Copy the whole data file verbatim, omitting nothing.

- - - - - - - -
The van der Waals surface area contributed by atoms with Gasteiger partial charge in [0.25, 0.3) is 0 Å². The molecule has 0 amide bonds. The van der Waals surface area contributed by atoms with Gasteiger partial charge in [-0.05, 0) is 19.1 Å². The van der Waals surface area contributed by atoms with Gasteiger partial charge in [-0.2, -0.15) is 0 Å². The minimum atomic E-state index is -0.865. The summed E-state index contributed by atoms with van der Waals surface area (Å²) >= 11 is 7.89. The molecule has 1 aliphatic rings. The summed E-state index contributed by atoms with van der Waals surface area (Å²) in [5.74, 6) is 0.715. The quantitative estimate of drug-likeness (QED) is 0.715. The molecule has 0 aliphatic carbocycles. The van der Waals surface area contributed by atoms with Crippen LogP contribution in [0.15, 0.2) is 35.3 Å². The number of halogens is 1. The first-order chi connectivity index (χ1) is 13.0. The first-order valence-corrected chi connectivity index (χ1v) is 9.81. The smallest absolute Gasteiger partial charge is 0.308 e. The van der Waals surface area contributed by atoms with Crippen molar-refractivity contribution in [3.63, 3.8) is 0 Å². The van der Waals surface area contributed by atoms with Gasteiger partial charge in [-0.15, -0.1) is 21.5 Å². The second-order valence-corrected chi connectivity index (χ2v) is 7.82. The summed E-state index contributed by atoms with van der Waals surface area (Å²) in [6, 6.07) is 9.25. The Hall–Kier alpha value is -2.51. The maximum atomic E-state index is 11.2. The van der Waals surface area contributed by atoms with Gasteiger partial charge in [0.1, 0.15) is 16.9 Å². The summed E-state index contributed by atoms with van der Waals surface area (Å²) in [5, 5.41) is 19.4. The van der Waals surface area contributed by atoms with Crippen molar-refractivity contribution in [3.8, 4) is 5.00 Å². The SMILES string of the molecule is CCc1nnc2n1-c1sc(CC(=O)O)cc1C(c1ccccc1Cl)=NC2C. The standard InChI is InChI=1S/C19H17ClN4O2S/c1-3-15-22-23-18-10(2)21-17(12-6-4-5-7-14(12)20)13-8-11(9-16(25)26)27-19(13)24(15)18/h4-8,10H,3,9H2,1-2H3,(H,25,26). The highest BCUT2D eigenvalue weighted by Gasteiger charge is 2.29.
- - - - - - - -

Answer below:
The van der Waals surface area contributed by atoms with Gasteiger partial charge in [0.25, 0.3) is 0 Å². The molecule has 0 amide bonds. The van der Waals surface area contributed by atoms with Gasteiger partial charge in [-0.05, 0) is 19.1 Å². The van der Waals surface area contributed by atoms with Gasteiger partial charge in [-0.2, -0.15) is 0 Å². The minimum atomic E-state index is -0.865. The summed E-state index contributed by atoms with van der Waals surface area (Å²) >= 11 is 7.89. The molecule has 1 aliphatic rings. The summed E-state index contributed by atoms with van der Waals surface area (Å²) in [5.74, 6) is 0.715. The quantitative estimate of drug-likeness (QED) is 0.715. The molecule has 0 aliphatic carbocycles. The van der Waals surface area contributed by atoms with Crippen LogP contribution in [0.15, 0.2) is 35.3 Å². The number of halogens is 1. The first-order chi connectivity index (χ1) is 13.0. The first-order valence-corrected chi connectivity index (χ1v) is 9.81. The smallest absolute Gasteiger partial charge is 0.308 e. The van der Waals surface area contributed by atoms with Crippen molar-refractivity contribution in [3.63, 3.8) is 0 Å². The van der Waals surface area contributed by atoms with Gasteiger partial charge in [-0.15, -0.1) is 21.5 Å². The second-order valence-corrected chi connectivity index (χ2v) is 7.82. The summed E-state index contributed by atoms with van der Waals surface area (Å²) in [6, 6.07) is 9.25. The Hall–Kier alpha value is -2.51. The maximum atomic E-state index is 11.2. The van der Waals surface area contributed by atoms with Gasteiger partial charge in [0.1, 0.15) is 16.9 Å². The summed E-state index contributed by atoms with van der Waals surface area (Å²) in [5, 5.41) is 19.4. The van der Waals surface area contributed by atoms with Crippen molar-refractivity contribution in [3.8, 4) is 5.00 Å². The SMILES string of the molecule is CCc1nnc2n1-c1sc(CC(=O)O)cc1C(c1ccccc1Cl)=NC2C. The standard InChI is InChI=1S/C19H17ClN4O2S/c1-3-15-22-23-18-10(2)21-17(12-6-4-5-7-14(12)20)13-8-11(9-16(25)26)27-19(13)24(15)18/h4-8,10H,3,9H2,1-2H3,(H,25,26). The highest BCUT2D eigenvalue weighted by Gasteiger charge is 2.29.